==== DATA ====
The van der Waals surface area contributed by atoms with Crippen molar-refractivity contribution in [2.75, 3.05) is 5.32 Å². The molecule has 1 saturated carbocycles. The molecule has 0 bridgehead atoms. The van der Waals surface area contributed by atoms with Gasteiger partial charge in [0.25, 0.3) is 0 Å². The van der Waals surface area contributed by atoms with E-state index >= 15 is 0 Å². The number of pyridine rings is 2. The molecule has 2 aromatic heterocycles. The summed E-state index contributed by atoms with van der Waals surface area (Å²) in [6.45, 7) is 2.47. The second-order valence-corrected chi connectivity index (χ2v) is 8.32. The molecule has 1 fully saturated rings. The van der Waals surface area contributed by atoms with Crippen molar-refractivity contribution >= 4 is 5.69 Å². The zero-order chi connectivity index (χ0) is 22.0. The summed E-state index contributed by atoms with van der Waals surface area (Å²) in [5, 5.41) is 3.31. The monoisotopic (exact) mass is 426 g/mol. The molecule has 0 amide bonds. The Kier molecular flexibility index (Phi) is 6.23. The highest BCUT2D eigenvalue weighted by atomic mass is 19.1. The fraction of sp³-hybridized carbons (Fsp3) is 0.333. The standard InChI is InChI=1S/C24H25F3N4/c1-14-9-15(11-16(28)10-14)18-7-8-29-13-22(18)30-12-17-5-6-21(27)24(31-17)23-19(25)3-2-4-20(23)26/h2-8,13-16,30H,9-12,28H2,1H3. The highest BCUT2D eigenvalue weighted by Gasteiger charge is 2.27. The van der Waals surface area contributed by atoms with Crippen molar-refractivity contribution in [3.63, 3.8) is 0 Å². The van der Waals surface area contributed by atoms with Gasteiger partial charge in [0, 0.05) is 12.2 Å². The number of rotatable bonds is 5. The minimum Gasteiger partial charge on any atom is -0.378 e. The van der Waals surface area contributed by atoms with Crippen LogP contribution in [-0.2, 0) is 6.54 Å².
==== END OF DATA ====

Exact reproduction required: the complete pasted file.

The van der Waals surface area contributed by atoms with Crippen molar-refractivity contribution in [2.75, 3.05) is 5.32 Å². The molecule has 1 saturated carbocycles. The molecule has 0 bridgehead atoms. The van der Waals surface area contributed by atoms with Gasteiger partial charge in [0.25, 0.3) is 0 Å². The van der Waals surface area contributed by atoms with E-state index >= 15 is 0 Å². The number of pyridine rings is 2. The molecule has 2 aromatic heterocycles. The summed E-state index contributed by atoms with van der Waals surface area (Å²) in [6.45, 7) is 2.47. The second-order valence-corrected chi connectivity index (χ2v) is 8.32. The molecule has 1 fully saturated rings. The van der Waals surface area contributed by atoms with Crippen molar-refractivity contribution >= 4 is 5.69 Å². The zero-order chi connectivity index (χ0) is 22.0. The summed E-state index contributed by atoms with van der Waals surface area (Å²) in [5, 5.41) is 3.31. The monoisotopic (exact) mass is 426 g/mol. The molecule has 0 amide bonds. The Kier molecular flexibility index (Phi) is 6.23. The highest BCUT2D eigenvalue weighted by atomic mass is 19.1. The fraction of sp³-hybridized carbons (Fsp3) is 0.333. The standard InChI is InChI=1S/C24H25F3N4/c1-14-9-15(11-16(28)10-14)18-7-8-29-13-22(18)30-12-17-5-6-21(27)24(31-17)23-19(25)3-2-4-20(23)26/h2-8,13-16,30H,9-12,28H2,1H3. The highest BCUT2D eigenvalue weighted by Gasteiger charge is 2.27. The van der Waals surface area contributed by atoms with Crippen molar-refractivity contribution in [3.63, 3.8) is 0 Å². The van der Waals surface area contributed by atoms with Gasteiger partial charge in [0, 0.05) is 12.2 Å². The number of rotatable bonds is 5. The minimum Gasteiger partial charge on any atom is -0.378 e. The van der Waals surface area contributed by atoms with Crippen LogP contribution in [-0.2, 0) is 6.54 Å².